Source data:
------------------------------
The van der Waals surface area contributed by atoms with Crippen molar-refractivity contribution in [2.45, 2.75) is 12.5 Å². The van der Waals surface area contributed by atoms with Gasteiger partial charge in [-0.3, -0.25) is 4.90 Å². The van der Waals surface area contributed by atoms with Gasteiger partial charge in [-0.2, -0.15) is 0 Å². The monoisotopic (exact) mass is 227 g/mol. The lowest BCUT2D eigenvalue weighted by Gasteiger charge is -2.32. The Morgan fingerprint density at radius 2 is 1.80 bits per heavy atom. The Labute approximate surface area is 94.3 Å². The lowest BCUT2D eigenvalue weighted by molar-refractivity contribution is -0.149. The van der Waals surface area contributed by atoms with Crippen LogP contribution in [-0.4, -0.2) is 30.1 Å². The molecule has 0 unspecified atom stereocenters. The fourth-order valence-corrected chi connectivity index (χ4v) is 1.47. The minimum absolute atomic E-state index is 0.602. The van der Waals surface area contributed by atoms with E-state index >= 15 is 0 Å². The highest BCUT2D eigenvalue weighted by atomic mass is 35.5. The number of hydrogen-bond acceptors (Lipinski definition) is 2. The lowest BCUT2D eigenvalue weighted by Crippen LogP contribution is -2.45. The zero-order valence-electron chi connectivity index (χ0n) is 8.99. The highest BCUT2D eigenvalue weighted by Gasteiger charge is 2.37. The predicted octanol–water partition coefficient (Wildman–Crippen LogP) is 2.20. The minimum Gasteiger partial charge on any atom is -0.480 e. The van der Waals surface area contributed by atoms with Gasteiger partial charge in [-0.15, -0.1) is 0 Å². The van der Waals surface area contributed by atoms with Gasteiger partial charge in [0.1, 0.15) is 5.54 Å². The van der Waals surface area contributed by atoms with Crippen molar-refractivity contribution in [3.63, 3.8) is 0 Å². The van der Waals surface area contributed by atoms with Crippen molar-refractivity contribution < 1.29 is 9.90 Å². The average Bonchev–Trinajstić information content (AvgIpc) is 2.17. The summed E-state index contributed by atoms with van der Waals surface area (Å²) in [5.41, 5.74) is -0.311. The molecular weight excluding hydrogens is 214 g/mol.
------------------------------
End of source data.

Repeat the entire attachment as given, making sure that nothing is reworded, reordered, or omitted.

The van der Waals surface area contributed by atoms with Crippen molar-refractivity contribution in [2.45, 2.75) is 12.5 Å². The van der Waals surface area contributed by atoms with Gasteiger partial charge in [-0.3, -0.25) is 4.90 Å². The van der Waals surface area contributed by atoms with Gasteiger partial charge in [-0.2, -0.15) is 0 Å². The monoisotopic (exact) mass is 227 g/mol. The lowest BCUT2D eigenvalue weighted by Gasteiger charge is -2.32. The Morgan fingerprint density at radius 2 is 1.80 bits per heavy atom. The Labute approximate surface area is 94.3 Å². The lowest BCUT2D eigenvalue weighted by molar-refractivity contribution is -0.149. The van der Waals surface area contributed by atoms with Crippen LogP contribution in [-0.4, -0.2) is 30.1 Å². The molecule has 0 unspecified atom stereocenters. The fourth-order valence-corrected chi connectivity index (χ4v) is 1.47. The minimum absolute atomic E-state index is 0.602. The van der Waals surface area contributed by atoms with E-state index >= 15 is 0 Å². The highest BCUT2D eigenvalue weighted by atomic mass is 35.5. The number of hydrogen-bond acceptors (Lipinski definition) is 2. The lowest BCUT2D eigenvalue weighted by Crippen LogP contribution is -2.45. The zero-order valence-electron chi connectivity index (χ0n) is 8.99. The highest BCUT2D eigenvalue weighted by Gasteiger charge is 2.37. The predicted octanol–water partition coefficient (Wildman–Crippen LogP) is 2.20. The minimum Gasteiger partial charge on any atom is -0.480 e. The van der Waals surface area contributed by atoms with Gasteiger partial charge in [-0.15, -0.1) is 0 Å². The van der Waals surface area contributed by atoms with Gasteiger partial charge in [0.1, 0.15) is 5.54 Å². The van der Waals surface area contributed by atoms with Crippen molar-refractivity contribution in [3.63, 3.8) is 0 Å². The van der Waals surface area contributed by atoms with Crippen molar-refractivity contribution < 1.29 is 9.90 Å². The average Bonchev–Trinajstić information content (AvgIpc) is 2.17. The summed E-state index contributed by atoms with van der Waals surface area (Å²) in [5.41, 5.74) is -0.311. The molecular weight excluding hydrogens is 214 g/mol.